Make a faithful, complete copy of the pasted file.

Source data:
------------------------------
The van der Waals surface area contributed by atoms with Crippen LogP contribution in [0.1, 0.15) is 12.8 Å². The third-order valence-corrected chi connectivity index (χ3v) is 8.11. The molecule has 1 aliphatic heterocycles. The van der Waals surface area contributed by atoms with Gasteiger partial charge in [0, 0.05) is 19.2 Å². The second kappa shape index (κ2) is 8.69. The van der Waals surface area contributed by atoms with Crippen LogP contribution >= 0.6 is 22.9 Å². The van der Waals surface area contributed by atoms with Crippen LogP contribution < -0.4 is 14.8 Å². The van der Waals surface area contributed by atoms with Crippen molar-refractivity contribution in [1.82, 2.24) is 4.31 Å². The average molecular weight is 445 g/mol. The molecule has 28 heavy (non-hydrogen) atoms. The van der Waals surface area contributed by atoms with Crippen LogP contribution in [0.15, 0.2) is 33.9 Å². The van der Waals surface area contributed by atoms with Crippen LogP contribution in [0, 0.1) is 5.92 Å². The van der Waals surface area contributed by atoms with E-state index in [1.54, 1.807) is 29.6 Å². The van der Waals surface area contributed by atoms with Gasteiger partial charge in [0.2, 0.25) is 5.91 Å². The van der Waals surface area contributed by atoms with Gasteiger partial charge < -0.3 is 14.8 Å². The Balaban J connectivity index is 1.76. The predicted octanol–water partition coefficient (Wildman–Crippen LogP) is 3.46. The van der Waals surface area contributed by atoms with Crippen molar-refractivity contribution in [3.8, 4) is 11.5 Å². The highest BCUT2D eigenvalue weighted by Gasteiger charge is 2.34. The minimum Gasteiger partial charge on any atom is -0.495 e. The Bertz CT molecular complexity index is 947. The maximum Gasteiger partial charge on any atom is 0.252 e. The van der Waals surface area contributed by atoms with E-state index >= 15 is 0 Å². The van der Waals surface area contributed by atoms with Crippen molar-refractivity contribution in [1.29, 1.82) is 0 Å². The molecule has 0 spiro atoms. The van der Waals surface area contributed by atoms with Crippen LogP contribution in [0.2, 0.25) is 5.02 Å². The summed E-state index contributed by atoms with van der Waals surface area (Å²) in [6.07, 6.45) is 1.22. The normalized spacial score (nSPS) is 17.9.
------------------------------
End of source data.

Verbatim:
The van der Waals surface area contributed by atoms with Crippen LogP contribution in [0.1, 0.15) is 12.8 Å². The third-order valence-corrected chi connectivity index (χ3v) is 8.11. The molecule has 1 aliphatic heterocycles. The van der Waals surface area contributed by atoms with Gasteiger partial charge in [0, 0.05) is 19.2 Å². The second kappa shape index (κ2) is 8.69. The van der Waals surface area contributed by atoms with Crippen LogP contribution >= 0.6 is 22.9 Å². The van der Waals surface area contributed by atoms with Crippen LogP contribution < -0.4 is 14.8 Å². The van der Waals surface area contributed by atoms with Crippen molar-refractivity contribution in [1.82, 2.24) is 4.31 Å². The average molecular weight is 445 g/mol. The molecule has 28 heavy (non-hydrogen) atoms. The van der Waals surface area contributed by atoms with Crippen LogP contribution in [0.15, 0.2) is 33.9 Å². The van der Waals surface area contributed by atoms with Crippen LogP contribution in [0, 0.1) is 5.92 Å². The van der Waals surface area contributed by atoms with E-state index in [1.54, 1.807) is 29.6 Å². The van der Waals surface area contributed by atoms with Gasteiger partial charge in [0.2, 0.25) is 5.91 Å². The van der Waals surface area contributed by atoms with Gasteiger partial charge < -0.3 is 14.8 Å². The Balaban J connectivity index is 1.76. The predicted octanol–water partition coefficient (Wildman–Crippen LogP) is 3.46. The van der Waals surface area contributed by atoms with Crippen molar-refractivity contribution in [3.8, 4) is 11.5 Å². The highest BCUT2D eigenvalue weighted by Gasteiger charge is 2.34. The minimum Gasteiger partial charge on any atom is -0.495 e. The Bertz CT molecular complexity index is 947. The maximum Gasteiger partial charge on any atom is 0.252 e. The van der Waals surface area contributed by atoms with E-state index >= 15 is 0 Å². The van der Waals surface area contributed by atoms with Crippen molar-refractivity contribution in [1.29, 1.82) is 0 Å². The molecule has 0 spiro atoms. The van der Waals surface area contributed by atoms with Crippen LogP contribution in [0.2, 0.25) is 5.02 Å². The summed E-state index contributed by atoms with van der Waals surface area (Å²) in [6.07, 6.45) is 1.22. The normalized spacial score (nSPS) is 17.9.